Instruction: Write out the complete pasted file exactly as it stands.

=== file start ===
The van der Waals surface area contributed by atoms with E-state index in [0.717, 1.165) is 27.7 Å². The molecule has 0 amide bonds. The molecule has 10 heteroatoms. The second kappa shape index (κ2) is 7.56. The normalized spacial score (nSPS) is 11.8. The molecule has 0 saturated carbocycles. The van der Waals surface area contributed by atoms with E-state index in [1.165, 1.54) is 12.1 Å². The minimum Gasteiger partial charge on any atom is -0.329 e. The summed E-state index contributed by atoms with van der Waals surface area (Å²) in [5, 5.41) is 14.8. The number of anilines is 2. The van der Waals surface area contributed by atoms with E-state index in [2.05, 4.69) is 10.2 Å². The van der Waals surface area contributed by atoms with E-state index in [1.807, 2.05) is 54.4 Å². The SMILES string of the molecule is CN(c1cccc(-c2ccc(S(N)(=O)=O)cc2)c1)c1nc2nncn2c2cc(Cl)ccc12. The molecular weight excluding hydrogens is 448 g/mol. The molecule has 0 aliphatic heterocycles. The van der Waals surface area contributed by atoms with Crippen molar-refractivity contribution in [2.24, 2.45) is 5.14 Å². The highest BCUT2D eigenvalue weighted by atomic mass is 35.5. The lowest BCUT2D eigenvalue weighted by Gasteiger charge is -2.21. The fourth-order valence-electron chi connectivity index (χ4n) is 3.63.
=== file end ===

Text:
The van der Waals surface area contributed by atoms with E-state index in [0.717, 1.165) is 27.7 Å². The molecule has 0 amide bonds. The molecule has 10 heteroatoms. The second kappa shape index (κ2) is 7.56. The normalized spacial score (nSPS) is 11.8. The molecule has 0 saturated carbocycles. The van der Waals surface area contributed by atoms with E-state index in [1.165, 1.54) is 12.1 Å². The minimum Gasteiger partial charge on any atom is -0.329 e. The summed E-state index contributed by atoms with van der Waals surface area (Å²) in [5, 5.41) is 14.8. The number of anilines is 2. The van der Waals surface area contributed by atoms with E-state index in [2.05, 4.69) is 10.2 Å². The van der Waals surface area contributed by atoms with E-state index in [1.807, 2.05) is 54.4 Å². The SMILES string of the molecule is CN(c1cccc(-c2ccc(S(N)(=O)=O)cc2)c1)c1nc2nncn2c2cc(Cl)ccc12. The molecular weight excluding hydrogens is 448 g/mol. The molecule has 0 aliphatic heterocycles. The van der Waals surface area contributed by atoms with Crippen molar-refractivity contribution in [2.24, 2.45) is 5.14 Å². The highest BCUT2D eigenvalue weighted by atomic mass is 35.5. The lowest BCUT2D eigenvalue weighted by Gasteiger charge is -2.21. The fourth-order valence-electron chi connectivity index (χ4n) is 3.63.